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Mother's death sent John off rails

By West Briton  |  Posted: August 21, 2014

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JOHN Rock, 43, lives in Hayle. Currently single, John is a former drug user and now works as a drug and alcohol support worker, helping others to take control of their drug and alcohol problems.

John was first diagnosed with hepatitis C about five years ago, having contracted the disease through using contaminated needles.

However, committed to getting his life in order and to repairing the damage drugs and alcohol had done to his body, he went for a blood test. This confirmed he had the potentially lethal disease hepatitis C.

John then decided that the next step in his journey was to seek treatment to further repair his body.

He had a good upbringing and although he was the child of a single parent, his mother did everything she could to give him the best start in life. This included giving him a private education.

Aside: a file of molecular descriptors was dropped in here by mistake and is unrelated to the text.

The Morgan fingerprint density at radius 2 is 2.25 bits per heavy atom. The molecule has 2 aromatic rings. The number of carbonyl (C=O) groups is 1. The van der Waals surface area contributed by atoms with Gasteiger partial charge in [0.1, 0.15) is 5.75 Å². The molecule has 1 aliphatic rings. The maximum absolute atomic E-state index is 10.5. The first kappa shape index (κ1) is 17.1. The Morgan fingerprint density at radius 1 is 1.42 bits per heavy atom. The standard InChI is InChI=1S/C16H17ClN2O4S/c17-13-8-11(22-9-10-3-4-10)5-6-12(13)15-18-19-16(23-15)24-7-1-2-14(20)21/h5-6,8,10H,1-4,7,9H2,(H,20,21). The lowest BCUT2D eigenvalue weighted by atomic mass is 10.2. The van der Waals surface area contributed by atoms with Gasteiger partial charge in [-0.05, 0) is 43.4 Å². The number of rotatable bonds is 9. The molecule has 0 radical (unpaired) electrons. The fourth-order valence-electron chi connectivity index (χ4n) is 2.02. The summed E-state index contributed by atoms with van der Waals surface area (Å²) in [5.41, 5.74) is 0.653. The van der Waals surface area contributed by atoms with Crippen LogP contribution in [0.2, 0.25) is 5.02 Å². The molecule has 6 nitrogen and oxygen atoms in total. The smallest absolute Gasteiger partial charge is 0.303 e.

However, when John was 16 his mother died. Without the support of a father to help him deal with his bereavement he started to go off the rails, and it wasn't long before he had turned to drugs and alcohol to numb the pain.

Now, 17 years on, John is in control of his life. He is free of drugs and has been cured of his hepatitis C.

However, his treatment journey was not easy.

With a year of treatment to be endured, including weekly injections, frequent trips to the hospital and a load of side-effects caused by his medication, John only got through the experience with the support of his friends.

"It was really hard," he said. "However, I knew I needed support and I asked for it.

"My friends, support workers and other people I met who had been treated were incredible. They were always at the end of the phone and they all encouraged me to stick with it.

"I'm so glad that the support was there for me. Unlike many people in the South West who don't have access to this type of support yet, I'm free of this killer disease."

John said he was really supportive of the programme being piloted in Cornwall, as it was only thanks to the support of others that he was free of hepatitis C today.

"I know how difficult it can be and the type of support being piloted will have a really positive impact on people in the South West," he said.

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